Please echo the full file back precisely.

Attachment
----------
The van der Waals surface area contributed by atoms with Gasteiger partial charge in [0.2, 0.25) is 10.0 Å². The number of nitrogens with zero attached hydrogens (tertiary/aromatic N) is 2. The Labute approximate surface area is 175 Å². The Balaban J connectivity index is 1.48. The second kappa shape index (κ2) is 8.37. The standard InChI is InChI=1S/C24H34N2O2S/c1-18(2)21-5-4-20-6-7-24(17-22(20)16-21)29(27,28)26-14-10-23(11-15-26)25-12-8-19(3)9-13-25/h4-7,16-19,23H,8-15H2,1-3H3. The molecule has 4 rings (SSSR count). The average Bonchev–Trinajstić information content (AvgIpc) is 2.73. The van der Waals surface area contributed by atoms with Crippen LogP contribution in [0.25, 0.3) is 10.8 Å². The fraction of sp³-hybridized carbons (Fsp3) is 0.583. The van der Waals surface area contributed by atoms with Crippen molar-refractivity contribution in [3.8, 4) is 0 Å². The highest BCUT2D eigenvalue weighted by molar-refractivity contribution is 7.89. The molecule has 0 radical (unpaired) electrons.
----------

The van der Waals surface area contributed by atoms with Gasteiger partial charge in [0.2, 0.25) is 10.0 Å². The number of nitrogens with zero attached hydrogens (tertiary/aromatic N) is 2. The Labute approximate surface area is 175 Å². The Balaban J connectivity index is 1.48. The second kappa shape index (κ2) is 8.37. The standard InChI is InChI=1S/C24H34N2O2S/c1-18(2)21-5-4-20-6-7-24(17-22(20)16-21)29(27,28)26-14-10-23(11-15-26)25-12-8-19(3)9-13-25/h4-7,16-19,23H,8-15H2,1-3H3. The molecule has 4 rings (SSSR count). The average Bonchev–Trinajstić information content (AvgIpc) is 2.73. The van der Waals surface area contributed by atoms with Crippen LogP contribution in [0.25, 0.3) is 10.8 Å². The fraction of sp³-hybridized carbons (Fsp3) is 0.583. The van der Waals surface area contributed by atoms with Crippen molar-refractivity contribution in [3.8, 4) is 0 Å². The highest BCUT2D eigenvalue weighted by molar-refractivity contribution is 7.89. The molecule has 0 radical (unpaired) electrons.